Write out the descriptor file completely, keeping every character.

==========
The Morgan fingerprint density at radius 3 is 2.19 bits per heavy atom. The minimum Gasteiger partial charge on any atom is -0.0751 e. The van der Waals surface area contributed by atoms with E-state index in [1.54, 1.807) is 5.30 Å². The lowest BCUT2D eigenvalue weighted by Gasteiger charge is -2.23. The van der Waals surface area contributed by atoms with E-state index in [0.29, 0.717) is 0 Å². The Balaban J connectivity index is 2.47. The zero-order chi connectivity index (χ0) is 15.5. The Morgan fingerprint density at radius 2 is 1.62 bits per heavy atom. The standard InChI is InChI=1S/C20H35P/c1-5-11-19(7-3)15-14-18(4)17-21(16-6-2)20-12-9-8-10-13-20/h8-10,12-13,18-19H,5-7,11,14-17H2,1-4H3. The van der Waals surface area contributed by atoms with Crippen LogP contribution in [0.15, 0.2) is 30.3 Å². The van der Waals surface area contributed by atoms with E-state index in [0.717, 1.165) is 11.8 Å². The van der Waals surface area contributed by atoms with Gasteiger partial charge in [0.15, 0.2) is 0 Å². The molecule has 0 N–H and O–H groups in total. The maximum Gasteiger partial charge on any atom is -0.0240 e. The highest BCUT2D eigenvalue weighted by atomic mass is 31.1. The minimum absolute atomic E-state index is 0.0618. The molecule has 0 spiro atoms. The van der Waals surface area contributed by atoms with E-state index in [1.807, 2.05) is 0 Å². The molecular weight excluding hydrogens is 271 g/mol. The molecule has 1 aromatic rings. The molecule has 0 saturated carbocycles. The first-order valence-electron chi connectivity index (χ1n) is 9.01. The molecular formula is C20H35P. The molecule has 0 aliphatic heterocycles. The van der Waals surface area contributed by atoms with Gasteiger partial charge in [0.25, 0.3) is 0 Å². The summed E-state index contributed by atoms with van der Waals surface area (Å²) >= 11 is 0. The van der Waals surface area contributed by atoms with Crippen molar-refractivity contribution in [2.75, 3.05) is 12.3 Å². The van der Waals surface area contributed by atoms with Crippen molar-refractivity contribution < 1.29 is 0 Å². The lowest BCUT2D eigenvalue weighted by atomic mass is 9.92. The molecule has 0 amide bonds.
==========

The Morgan fingerprint density at radius 3 is 2.19 bits per heavy atom. The minimum Gasteiger partial charge on any atom is -0.0751 e. The van der Waals surface area contributed by atoms with E-state index in [1.54, 1.807) is 5.30 Å². The lowest BCUT2D eigenvalue weighted by Gasteiger charge is -2.23. The van der Waals surface area contributed by atoms with E-state index in [0.29, 0.717) is 0 Å². The Balaban J connectivity index is 2.47. The zero-order chi connectivity index (χ0) is 15.5. The Morgan fingerprint density at radius 2 is 1.62 bits per heavy atom. The standard InChI is InChI=1S/C20H35P/c1-5-11-19(7-3)15-14-18(4)17-21(16-6-2)20-12-9-8-10-13-20/h8-10,12-13,18-19H,5-7,11,14-17H2,1-4H3. The van der Waals surface area contributed by atoms with Crippen LogP contribution in [0.15, 0.2) is 30.3 Å². The van der Waals surface area contributed by atoms with E-state index in [0.717, 1.165) is 11.8 Å². The van der Waals surface area contributed by atoms with Gasteiger partial charge in [0.15, 0.2) is 0 Å². The molecule has 0 N–H and O–H groups in total. The maximum Gasteiger partial charge on any atom is -0.0240 e. The highest BCUT2D eigenvalue weighted by atomic mass is 31.1. The minimum absolute atomic E-state index is 0.0618. The molecule has 0 spiro atoms. The van der Waals surface area contributed by atoms with E-state index in [1.807, 2.05) is 0 Å². The molecular weight excluding hydrogens is 271 g/mol. The molecule has 1 aromatic rings. The molecule has 0 saturated carbocycles. The first-order valence-electron chi connectivity index (χ1n) is 9.01. The molecular formula is C20H35P. The molecule has 0 aliphatic heterocycles. The van der Waals surface area contributed by atoms with Gasteiger partial charge in [0.25, 0.3) is 0 Å². The summed E-state index contributed by atoms with van der Waals surface area (Å²) >= 11 is 0. The van der Waals surface area contributed by atoms with Crippen molar-refractivity contribution in [2.75, 3.05) is 12.3 Å². The van der Waals surface area contributed by atoms with Crippen molar-refractivity contribution < 1.29 is 0 Å². The lowest BCUT2D eigenvalue weighted by atomic mass is 9.92. The molecule has 0 amide bonds.